US 4199870 A
Herein disclosed is an improved method of kiln drying architectural grade plywood and lumber which has been treated with a water borne agent. The improved method utilizes coated wire mesh as the kiln stickers. Use of the coated wire mesh stickers greatly reduces the incidence of sticker marks on the decorative faces of the plywood and lumber.
1. In a method of kiln drying a wood product which has been treated by a water-borne agent including the steps of layering the wood on a kiln tram, providing spaces between said layers of wood on said tram and placing the loaded tram in a kiln for drying, the improvement comprising the step of:
separating the faces of said wood from one another by means of coated wire mesh wherein said coated wire mesh has a mesh opening of approximately 2 inches and is convoluting 3/4 inch in diameter so that said spaces between said layers of wood is a minimum of 3/8 inch.
2. The method of claim 1 wherein the wire mesh is coated with vinyl.
3. In a method of kiln drying a wood product which has been treated by a water-borne agent including the steps of layering the wood on a kiln tram, providing spaces between said layers of wood on said tram and placing the loaded tram in a kiln for drying, the improvement comprising the step of:
separating the decorative faces of said layers of wood by means of a coated wire mesh wherein said coated wire mesh has an opening of approximately 2 inches, and is convoluting so that said spaces between said layers of wood is a minimum of 3/8 inches.
1. Field of the Invention
This invention relates to the kiln drying of architectural grade plywood and lumber and, more particularly, to a method whereby the sticker marks associated with traditional kiln drying methods are either eliminated or greatly reduced.
2. Brief Description of the Prior Art
In conventional kiln drying strips of wood generally 3/8 inch or thicker by approximately 3/4 inch wide are used as stickers to separate layers of plywood or lumber to permit the proper circulation of air over the faces and backs of the plywood or lumber. Often architectural grade plywood or lumber is treated with a water-borne agent such as a fire retardant to impart to it certain properties such as flame resistance. Use of the traditional stickers in the kiln drying of water-borne treated lumber often damages the finished faces of the plywood or lumber in that streaks or discolorations appear in the surface. If these faces are the decorative faces of the lumber or plywood, the streaks or discolorations must be removed to provide a uniform and acceptable surface. The removal of these streaks and discolorations involve considerable expense in both time and machinery which causes a resultant increase in the cost of the final product.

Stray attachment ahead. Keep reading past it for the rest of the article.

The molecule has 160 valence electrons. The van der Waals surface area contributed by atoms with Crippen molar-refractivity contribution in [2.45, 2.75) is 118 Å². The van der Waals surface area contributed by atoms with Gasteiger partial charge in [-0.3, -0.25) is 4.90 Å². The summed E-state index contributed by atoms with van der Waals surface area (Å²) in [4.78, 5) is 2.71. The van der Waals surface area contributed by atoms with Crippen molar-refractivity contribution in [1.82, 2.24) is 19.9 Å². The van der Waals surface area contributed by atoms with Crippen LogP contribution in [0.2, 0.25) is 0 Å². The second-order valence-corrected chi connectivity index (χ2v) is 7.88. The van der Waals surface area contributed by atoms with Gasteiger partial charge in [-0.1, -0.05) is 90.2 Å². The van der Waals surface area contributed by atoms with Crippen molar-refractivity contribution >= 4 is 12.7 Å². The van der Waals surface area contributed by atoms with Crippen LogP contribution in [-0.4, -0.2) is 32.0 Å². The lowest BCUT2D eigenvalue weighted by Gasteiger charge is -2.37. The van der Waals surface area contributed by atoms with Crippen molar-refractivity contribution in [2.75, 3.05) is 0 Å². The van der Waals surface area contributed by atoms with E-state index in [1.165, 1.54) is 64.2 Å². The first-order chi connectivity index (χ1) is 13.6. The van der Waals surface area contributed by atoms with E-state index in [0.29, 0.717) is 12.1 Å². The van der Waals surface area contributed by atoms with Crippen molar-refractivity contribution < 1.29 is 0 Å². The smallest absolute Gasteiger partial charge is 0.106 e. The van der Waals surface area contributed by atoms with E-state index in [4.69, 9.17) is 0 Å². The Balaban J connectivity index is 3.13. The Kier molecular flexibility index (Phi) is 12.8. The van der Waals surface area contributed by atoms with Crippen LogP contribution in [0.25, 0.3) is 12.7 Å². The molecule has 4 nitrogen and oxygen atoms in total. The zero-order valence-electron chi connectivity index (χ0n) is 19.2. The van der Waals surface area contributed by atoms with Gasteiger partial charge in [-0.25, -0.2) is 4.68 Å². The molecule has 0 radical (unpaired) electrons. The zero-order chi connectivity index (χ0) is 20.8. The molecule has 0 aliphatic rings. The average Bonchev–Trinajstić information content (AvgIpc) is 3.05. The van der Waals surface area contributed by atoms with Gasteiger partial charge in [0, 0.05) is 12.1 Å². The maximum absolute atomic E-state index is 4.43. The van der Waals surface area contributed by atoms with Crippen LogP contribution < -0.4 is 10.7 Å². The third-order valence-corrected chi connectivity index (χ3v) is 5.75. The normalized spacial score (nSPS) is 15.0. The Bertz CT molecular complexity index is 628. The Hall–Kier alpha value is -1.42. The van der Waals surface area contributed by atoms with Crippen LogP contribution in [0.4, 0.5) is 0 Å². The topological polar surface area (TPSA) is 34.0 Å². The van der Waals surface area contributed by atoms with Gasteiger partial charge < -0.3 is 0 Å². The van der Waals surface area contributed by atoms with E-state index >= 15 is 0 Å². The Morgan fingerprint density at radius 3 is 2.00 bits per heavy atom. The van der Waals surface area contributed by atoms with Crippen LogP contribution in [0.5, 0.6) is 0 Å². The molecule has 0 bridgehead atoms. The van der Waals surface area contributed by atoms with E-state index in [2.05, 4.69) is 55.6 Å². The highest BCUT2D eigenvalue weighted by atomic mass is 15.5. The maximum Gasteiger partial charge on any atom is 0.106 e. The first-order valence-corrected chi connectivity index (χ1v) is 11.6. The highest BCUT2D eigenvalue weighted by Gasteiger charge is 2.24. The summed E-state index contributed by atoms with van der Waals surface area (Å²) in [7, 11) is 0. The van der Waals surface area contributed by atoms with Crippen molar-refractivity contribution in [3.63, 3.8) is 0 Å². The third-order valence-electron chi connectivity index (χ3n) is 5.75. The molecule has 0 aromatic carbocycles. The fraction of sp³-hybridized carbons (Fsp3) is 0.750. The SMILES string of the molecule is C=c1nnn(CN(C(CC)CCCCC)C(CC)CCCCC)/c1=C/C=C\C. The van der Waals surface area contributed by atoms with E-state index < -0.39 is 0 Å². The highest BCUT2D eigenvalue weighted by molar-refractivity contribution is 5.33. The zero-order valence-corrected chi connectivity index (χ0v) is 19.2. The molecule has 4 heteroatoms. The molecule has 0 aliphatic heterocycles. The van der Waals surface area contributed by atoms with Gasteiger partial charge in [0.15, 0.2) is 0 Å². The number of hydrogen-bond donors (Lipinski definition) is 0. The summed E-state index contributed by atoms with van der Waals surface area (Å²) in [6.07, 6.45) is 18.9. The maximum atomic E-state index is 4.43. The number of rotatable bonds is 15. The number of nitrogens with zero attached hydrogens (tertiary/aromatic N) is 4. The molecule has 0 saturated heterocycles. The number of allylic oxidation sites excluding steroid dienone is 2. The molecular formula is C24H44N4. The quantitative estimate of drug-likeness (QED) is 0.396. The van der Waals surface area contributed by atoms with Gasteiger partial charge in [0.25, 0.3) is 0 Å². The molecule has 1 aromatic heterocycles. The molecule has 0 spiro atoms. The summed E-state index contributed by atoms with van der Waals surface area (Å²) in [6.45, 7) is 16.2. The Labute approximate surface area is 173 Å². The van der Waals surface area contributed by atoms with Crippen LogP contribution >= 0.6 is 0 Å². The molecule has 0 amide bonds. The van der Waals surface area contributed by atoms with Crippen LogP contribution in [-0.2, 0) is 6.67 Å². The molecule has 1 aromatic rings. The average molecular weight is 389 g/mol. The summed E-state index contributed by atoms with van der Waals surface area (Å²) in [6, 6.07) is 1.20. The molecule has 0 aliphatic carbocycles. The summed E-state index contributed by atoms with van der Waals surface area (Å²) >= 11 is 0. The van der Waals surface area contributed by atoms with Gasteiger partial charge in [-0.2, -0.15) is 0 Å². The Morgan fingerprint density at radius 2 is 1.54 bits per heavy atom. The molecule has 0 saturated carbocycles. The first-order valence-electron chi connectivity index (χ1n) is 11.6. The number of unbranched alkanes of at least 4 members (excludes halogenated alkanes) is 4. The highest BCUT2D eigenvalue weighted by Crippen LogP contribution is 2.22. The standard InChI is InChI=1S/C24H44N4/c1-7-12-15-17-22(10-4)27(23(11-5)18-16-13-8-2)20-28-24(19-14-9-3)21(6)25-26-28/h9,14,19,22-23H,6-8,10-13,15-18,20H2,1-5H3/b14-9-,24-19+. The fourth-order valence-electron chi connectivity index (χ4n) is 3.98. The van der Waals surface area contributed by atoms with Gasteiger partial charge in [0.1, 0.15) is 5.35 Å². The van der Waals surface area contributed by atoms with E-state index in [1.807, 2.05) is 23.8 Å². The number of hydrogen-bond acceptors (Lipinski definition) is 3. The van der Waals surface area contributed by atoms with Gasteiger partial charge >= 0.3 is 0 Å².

It is an object of the present invention to eliminate or minimize the streaks or discolorations in the decorative surfaces of lumber and plywood which result from conventional kiln drying methods.
The present invention overcomes the foregoing problems of the prior art by providing a method of kiln drying plywood or lumber which has been treated by a water-borne agent in which a coated wire mesh is used in place of conventional stickers. The coated wire mesh is placed in the space between the faces of the plywood or lumber to be dried. The stack using the coated wire mesh stickers is formed on a kiln tram and placed in the kiln to be dried. The stack is then left in the kiln for a predetermined time at predetermined temperatures and then removed. The use of the present invention results in kiln dried lumber or plywood having superior quality decorative faces requiring little or no refinishing prior to use.